Recently the Secretary and the Chief of Staff of the Air Force, wrote a letter to the entire Air Force regarding the Pentagon’s working group study of how to implement repeal of the “Don’t Ask, Don’t Tell” law. As part of the Pentagon’s directive, the armed services will survey their respective members, including their families, to gauge their views. Particular focus will be paid to performance, unit cohesion, recruiting and retention, and other matters that impact mission effectiveness.
The military is not a democracy, and we do not survey our troops to solicit their opinions on policy and operational decisions, most notably when we go into harm’s way. When other significant change has been brought about, military surveys were not conducted to discern the views of the troops.
Most recently when women were integrated onto submarines, the Navy did not conduct surveys. When women were integrated into the military academies in 1976, male service members were not surveyed. And when African Americans were fully integrated into the armed services, white service members and their families were not surveyed to determine their views.
There is already significant data regarding open service of gays and lesbians in the military and its effect upon performance, unit cohesion, recruiting and retention, and mission effectiveness. From numerous analytical studies commissioned by our military including that of Colonel Om Prakash, USAF, as well as academia, we have learned that open service has no detrimental effect upon the factors the Pentagon’s survey seeks to assess.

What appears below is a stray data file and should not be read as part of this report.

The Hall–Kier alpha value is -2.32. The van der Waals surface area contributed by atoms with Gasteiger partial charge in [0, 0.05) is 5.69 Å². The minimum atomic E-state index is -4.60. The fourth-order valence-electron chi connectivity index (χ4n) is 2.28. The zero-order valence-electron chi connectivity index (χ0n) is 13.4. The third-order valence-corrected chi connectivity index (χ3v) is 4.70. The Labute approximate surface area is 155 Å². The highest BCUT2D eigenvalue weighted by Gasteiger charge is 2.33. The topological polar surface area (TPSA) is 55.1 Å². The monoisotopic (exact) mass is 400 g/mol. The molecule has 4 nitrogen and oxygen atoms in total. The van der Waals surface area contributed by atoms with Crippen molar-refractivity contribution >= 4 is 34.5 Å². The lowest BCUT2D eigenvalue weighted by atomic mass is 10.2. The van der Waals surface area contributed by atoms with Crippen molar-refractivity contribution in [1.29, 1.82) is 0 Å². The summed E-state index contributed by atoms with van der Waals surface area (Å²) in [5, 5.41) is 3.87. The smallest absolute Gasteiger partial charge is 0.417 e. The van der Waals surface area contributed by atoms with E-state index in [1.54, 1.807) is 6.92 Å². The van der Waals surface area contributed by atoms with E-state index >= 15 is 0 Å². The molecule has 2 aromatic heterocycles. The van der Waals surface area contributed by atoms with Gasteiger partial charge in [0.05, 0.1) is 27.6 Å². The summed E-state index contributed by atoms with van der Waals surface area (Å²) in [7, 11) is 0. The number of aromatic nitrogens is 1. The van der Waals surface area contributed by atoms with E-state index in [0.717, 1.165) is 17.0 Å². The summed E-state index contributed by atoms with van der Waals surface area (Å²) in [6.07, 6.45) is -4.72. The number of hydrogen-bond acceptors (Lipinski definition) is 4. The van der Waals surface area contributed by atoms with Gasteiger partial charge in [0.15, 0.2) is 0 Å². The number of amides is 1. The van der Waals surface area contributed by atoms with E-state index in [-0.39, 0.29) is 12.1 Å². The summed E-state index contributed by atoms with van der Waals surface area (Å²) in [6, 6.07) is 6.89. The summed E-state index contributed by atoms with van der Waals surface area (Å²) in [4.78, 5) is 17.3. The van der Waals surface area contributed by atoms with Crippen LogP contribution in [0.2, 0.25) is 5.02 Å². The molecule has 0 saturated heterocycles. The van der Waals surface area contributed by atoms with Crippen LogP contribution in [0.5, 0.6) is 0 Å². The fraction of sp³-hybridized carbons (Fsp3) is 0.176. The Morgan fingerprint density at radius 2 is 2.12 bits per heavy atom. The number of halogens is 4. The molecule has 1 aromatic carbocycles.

We can also draw upon the practical experiences of allies that allow open service, whose troops have served alongside us in Iraq and Afghanistan. From the collective experiences of these countries, we have learned that there was no detrimental effect to their mission. All these nations now conclude that allowing gays and lesbians to serve openly has been an overwhelmingly positive contribution to their mission.
One of the most important factors in implementing successful change in a large organization is strong, committed leadership from the top. President Barack Obama, Secretary of Defense Robert Gates and Chairman of the Joint Chiefs of Staff Admiral Michael Mullen are all committed to ensuring a smooth transition with respect to open service.
Surveying the troops is unnecessary and unprecedented. Instead, the Pentagon should focus on the lessons learned from our allies, as well as the research it has already conducted on this issue. That is the key to successfully repealing DADT.
03-26-10 By Former Air Force Major Mike Almy |